As 2019 progresses, the rapid growth of technology will play a huge role throughout the electrical industry.
“The way projects are constructed and what’s in the projects changes daily and yearly,” said Jim Burgham, business manager, IBEW Local 64 in Youngstown. “Every time you see a new building go up, whether it’s a school or warehouse, they’re using the latest technology. Programmable controllers that have been around a long time are even more state-of-the-art now. can get on from home and actually fix projects or problems out in the field.”
Building automation and energy management are expected to be top trends this year.
“A lot of customers are requesting that, and we have a couple member contractors focusing on it,” said Jack Morse, business manager, IBEW Local 573 of Warren. “It’s also a part of our apprenticeship and training so our guys are ready for it. It’s really taken off and become a good portion of our work.”
At member contractor VEC, Inc., one of the biggest priorities is implementing new technology that improves performance on jobsites.
“One of the first things that comes to mind is what we can put in the hands of our field labor employees,” said Mike Reiser, project manager, VEC, Inc. “As technology increases, and better tools become available, we see the results of putting these tools in the hands of our workforce and enabling them to work more efficiently and safely.”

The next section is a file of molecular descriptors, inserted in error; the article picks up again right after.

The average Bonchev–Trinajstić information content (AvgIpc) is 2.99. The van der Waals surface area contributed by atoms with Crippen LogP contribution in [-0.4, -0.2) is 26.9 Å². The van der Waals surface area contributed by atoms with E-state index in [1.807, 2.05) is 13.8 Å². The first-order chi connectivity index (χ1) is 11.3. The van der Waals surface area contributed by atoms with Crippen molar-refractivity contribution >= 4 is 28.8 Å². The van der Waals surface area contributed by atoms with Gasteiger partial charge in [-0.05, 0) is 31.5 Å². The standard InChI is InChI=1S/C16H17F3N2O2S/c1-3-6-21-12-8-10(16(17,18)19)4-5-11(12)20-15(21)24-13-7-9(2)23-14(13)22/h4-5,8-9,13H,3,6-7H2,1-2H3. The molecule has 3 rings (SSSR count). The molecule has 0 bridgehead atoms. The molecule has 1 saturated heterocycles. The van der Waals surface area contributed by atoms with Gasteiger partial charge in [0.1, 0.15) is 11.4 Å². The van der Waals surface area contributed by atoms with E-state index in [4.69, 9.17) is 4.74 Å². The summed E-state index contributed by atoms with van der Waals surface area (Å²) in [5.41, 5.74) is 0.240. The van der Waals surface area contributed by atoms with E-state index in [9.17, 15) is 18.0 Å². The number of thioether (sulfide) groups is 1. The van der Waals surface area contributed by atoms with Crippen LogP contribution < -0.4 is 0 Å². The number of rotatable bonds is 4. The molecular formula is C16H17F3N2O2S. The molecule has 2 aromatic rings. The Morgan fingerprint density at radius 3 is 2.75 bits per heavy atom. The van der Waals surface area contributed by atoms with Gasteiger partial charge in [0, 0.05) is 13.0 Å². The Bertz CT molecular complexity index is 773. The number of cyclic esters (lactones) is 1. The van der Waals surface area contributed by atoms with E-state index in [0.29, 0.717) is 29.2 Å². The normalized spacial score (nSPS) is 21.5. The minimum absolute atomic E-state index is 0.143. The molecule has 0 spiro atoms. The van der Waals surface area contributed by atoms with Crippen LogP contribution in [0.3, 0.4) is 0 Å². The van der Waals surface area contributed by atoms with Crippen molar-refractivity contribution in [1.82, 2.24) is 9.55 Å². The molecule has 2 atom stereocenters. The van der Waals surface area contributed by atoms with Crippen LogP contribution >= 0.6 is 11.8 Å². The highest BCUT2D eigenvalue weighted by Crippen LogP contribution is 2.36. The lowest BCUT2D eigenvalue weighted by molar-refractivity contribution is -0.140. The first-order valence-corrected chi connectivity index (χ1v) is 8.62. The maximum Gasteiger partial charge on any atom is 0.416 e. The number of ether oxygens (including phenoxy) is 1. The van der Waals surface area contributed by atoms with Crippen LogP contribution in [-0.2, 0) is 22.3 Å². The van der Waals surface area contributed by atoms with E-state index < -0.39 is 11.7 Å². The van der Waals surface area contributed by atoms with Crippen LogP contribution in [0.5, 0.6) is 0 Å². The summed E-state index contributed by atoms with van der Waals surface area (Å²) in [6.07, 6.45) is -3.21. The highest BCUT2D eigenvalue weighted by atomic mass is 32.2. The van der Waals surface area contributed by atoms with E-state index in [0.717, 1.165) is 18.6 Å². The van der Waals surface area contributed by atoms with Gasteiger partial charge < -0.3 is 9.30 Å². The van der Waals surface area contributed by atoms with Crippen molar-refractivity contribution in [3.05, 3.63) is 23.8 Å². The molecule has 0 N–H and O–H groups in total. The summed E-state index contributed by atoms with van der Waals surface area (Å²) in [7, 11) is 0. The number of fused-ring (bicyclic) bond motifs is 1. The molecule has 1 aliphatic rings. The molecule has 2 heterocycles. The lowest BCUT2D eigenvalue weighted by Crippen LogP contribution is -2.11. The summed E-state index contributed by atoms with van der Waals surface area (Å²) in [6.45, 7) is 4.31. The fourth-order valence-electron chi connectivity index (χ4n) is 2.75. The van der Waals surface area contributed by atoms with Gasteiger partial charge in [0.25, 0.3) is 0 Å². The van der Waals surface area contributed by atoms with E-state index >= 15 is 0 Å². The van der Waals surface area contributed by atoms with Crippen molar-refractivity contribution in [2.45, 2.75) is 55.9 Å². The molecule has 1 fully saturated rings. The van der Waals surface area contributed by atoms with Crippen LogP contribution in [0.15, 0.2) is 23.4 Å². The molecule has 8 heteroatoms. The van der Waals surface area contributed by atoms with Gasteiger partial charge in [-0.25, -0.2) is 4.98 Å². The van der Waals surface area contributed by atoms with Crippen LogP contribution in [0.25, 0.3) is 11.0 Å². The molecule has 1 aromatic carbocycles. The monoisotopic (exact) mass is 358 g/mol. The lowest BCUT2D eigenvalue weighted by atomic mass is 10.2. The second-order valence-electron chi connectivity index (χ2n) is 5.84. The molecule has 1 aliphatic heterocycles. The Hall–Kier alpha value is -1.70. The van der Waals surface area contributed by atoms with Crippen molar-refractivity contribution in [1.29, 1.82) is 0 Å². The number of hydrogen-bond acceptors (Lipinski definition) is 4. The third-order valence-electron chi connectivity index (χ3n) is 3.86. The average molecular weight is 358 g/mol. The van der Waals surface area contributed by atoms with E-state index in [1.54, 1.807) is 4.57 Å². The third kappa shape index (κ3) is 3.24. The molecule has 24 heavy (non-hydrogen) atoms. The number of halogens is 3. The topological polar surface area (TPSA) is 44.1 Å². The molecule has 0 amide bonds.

And it all starts with using state-of-the-art software to bid on potential projects.
“People automatically think technology is just field-related,” Reiser said. “Our bidding software allows more efficient ways to look at things, different ways to allocate hours and material and the way we organize bids. We look at things from a more competitive manner.”
VEC also employs tablet technology on the jobsite to improve efficiency and accuracy.
“We have quite a few iPads, almost 70, out in the field,” said Nicholas Barbush, director of project integration, VEC, Inc. “We’re able to utilize a couple applications to streamline communication and efficiencies between the office and the field.”
One of these applications, PlanGrid, helps workers analyze drawings and reference details at their fingertips rather than having to go back to a trailer to look at blueprints. 3D models can also be uploaded and viewed on the iPads using BIM 360.
“Using BIM 360, we can embed critical information into different model pieces inside of the virtual environment,” Barbush said. “We can click on a cable tray and list specific notes, elevation, length and other information that needs to be known about a particular piece of equipment.”
In addition to the tablet technology, Reiser noted the use of thermal imaging cameras.
“We’re able to quickly go out and maybe identify some anomalies within electrical equipment, and use it as a preventative, predictive piece of equipment. We can see the problem ahead of time, before there’s a blow up or malfunction, and notify the customer,” he said.
With ever-growing technology also comes the need to maintain active training for apprentices and journeymen electricians.
“We always pride ourselves on staying educated and trained,” Burgham said. “As technology evolves and new methods of construction come into effect, we just continuously train and change our training. You can’t wait until a project is here to decide what training you want, so training is always evolving.”
NECA-IBEW Electricians is an association of IBEW Local 64 (Youngstown), IBEW Local 573 (Warren) and signatory electrical contractors in the Mahoning Valley.